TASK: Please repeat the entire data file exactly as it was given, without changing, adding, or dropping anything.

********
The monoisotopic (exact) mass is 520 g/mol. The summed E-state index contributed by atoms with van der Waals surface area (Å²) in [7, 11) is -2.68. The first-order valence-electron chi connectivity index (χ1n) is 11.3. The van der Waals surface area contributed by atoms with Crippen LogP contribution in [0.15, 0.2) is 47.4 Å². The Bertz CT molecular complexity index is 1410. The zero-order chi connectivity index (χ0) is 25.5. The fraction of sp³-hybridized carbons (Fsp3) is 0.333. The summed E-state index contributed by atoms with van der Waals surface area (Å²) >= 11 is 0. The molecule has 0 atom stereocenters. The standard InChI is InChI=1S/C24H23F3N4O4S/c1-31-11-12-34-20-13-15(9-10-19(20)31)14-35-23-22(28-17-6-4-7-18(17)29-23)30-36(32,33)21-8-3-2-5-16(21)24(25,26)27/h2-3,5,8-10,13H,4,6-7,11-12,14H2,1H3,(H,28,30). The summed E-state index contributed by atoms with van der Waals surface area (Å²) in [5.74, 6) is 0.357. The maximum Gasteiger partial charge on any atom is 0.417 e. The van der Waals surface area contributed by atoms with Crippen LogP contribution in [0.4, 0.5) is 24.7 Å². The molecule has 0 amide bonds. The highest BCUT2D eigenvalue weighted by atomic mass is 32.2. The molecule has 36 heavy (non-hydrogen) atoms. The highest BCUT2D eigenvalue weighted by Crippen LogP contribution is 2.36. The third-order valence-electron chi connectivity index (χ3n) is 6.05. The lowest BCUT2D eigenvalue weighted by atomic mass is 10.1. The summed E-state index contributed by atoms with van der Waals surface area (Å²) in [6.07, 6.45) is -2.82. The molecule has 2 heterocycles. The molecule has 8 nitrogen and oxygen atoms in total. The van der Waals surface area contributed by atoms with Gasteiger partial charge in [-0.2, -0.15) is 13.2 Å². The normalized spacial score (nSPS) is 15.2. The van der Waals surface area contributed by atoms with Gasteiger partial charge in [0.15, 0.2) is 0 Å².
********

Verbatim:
The monoisotopic (exact) mass is 520 g/mol. The summed E-state index contributed by atoms with van der Waals surface area (Å²) in [7, 11) is -2.68. The first-order valence-electron chi connectivity index (χ1n) is 11.3. The van der Waals surface area contributed by atoms with Crippen LogP contribution in [0.15, 0.2) is 47.4 Å². The Bertz CT molecular complexity index is 1410. The zero-order chi connectivity index (χ0) is 25.5. The fraction of sp³-hybridized carbons (Fsp3) is 0.333. The summed E-state index contributed by atoms with van der Waals surface area (Å²) >= 11 is 0. The molecule has 0 atom stereocenters. The standard InChI is InChI=1S/C24H23F3N4O4S/c1-31-11-12-34-20-13-15(9-10-19(20)31)14-35-23-22(28-17-6-4-7-18(17)29-23)30-36(32,33)21-8-3-2-5-16(21)24(25,26)27/h2-3,5,8-10,13H,4,6-7,11-12,14H2,1H3,(H,28,30). The summed E-state index contributed by atoms with van der Waals surface area (Å²) in [5.74, 6) is 0.357. The maximum Gasteiger partial charge on any atom is 0.417 e. The van der Waals surface area contributed by atoms with Crippen LogP contribution in [0.4, 0.5) is 24.7 Å². The molecule has 0 amide bonds. The highest BCUT2D eigenvalue weighted by atomic mass is 32.2. The molecule has 36 heavy (non-hydrogen) atoms. The highest BCUT2D eigenvalue weighted by Crippen LogP contribution is 2.36. The third-order valence-electron chi connectivity index (χ3n) is 6.05. The lowest BCUT2D eigenvalue weighted by atomic mass is 10.1. The summed E-state index contributed by atoms with van der Waals surface area (Å²) in [6.07, 6.45) is -2.82. The molecule has 2 heterocycles. The molecule has 8 nitrogen and oxygen atoms in total. The van der Waals surface area contributed by atoms with Gasteiger partial charge in [-0.2, -0.15) is 13.2 Å². The normalized spacial score (nSPS) is 15.2. The van der Waals surface area contributed by atoms with Gasteiger partial charge in [0.15, 0.2) is 0 Å².